I keep coming back to Calpine's underlying assets. They are real and they are technologically advanced. They work and they work well. (Calpine's availability is more than 90%, meaning they are very reliable when they are up and running.) Too bad they are idle.

But let's look at a best-case scenario. Yes, best case because I want to see just how optimistic the market is right now. The table below uses the simple rule that assets minus liabilities equals equity. There's no rocket science there, just basic accounting. All figures are in billions of dollars unless otherwise noted.

Best-Case Scenario
Generating assets (MW) 31,600 Total debt $18.07
Value ($/KW) $620 Cash $0.84
$19.59 $17.23
Gas reserves (Tcf) 0.7 Accounts receivable $1.17
Value ($/mcf) $1.85 $16.06
$1.85 Accounts payable $1.16
Asset value - Net debt = Equity


$17.22 $3.67

You're Foolish, so I know you will ask, "where did the assumptions come from?" OK, I'll lay them out for you like Bernard Hopkins recently laid out Oscar de la Hoya.

I valued the current assets and those under construction at a cost of $620/kW. That number comes from a report by analyst Christopher Ellinghaus of Williams Capital. He had 5,554 MW of supply under construction at a cost of $3,440 million.

I got $1.85/mcf of natural gas reserves from a recent sale of same natural gas assets.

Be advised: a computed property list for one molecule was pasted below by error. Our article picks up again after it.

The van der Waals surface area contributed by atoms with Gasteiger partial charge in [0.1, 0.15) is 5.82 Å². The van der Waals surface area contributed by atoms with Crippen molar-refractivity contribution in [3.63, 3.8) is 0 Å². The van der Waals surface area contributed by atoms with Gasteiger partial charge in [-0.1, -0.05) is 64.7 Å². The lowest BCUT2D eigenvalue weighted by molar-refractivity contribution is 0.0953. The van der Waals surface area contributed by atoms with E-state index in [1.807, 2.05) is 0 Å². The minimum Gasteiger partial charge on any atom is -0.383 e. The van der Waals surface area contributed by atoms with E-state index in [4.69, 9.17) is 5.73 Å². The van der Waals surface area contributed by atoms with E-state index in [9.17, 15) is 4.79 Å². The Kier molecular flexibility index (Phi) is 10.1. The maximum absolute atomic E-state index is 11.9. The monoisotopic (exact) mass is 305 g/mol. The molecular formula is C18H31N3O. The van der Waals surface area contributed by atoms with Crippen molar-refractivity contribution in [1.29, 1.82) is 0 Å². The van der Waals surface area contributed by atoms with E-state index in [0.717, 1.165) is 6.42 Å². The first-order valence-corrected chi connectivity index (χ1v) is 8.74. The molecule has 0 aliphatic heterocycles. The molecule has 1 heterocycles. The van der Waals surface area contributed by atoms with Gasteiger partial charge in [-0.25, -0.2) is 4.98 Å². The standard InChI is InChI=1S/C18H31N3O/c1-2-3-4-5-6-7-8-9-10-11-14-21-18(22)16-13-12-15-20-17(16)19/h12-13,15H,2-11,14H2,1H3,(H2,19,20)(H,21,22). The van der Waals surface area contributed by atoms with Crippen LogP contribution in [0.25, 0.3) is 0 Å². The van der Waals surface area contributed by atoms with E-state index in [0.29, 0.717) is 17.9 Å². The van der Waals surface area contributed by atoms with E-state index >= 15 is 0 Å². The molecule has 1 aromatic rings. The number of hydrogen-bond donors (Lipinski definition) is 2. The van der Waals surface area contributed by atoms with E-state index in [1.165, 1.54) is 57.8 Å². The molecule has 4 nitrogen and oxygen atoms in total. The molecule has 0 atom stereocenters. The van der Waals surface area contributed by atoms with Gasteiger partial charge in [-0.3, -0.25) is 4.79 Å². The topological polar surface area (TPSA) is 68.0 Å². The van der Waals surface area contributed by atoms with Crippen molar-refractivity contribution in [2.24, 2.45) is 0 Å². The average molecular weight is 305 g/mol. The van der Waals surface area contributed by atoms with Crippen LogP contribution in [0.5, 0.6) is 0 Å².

The numbers come from the second-quarter 10-Q.

The market is not overly optimistic
On Thursday, Calpine closed at $3.43, giving it a market capitalization of $1.52 billion. That's less than half of my rosy forecast. So, the market is not completely jazzed about Calpine's prospects, especially considering it is issuing debt to retire debt. But the market is certainly not as pessimistic as it once was, considering the low is around $1.50 per share.

But is that enough of a margin of safety? Is the market compensating you enough for taking the risk that Calpine is going to survive long enough to capitalize its assets? One of things I keep reminding myself is that energy is a necessity. There will always be demand for it, and it will increase over time. I just do not know if that demand will materialize quickly enough for Calpine. It could be a few years before spark spreads begin to rise again and Calpine gets more and more generation under long-term contracts.

The keys to success
I mentioned them in the previous paragraph. But I will be explicit here. Higher spark spreads are a key to Calpine's future success. Higher spark spreads mean more contribution margin to pay for fixed costs and that's good. Unfortunately, spark spreads are out of management's control and that's bad.

So the real key is getting its assets working more, and that means more generating contracts, like the one with Wisconsin Public Service. And that means pumping the sales guys up. The question is, are you willing to bet that they can pull it off in time? If you can maintain nerves of steel for a few years, Calpine is a speculative buy. If not, there's no harm in keeping an eye on its progress.

What do you think about Calpine ? You can talk about this and other merchant energy companies on the Fool discussion boards.

I wonder what Philip Durell would think about Calpine? I know this is the type of opportunity he looks for in his Inside Value newsletter. Give it a try for 30 days, and see where he's finding bargains.

Fool contributor David Meier owns shares of AES. He does not own shares in any of the companies mentioned. The Motley Fool is Fools writing for Fools.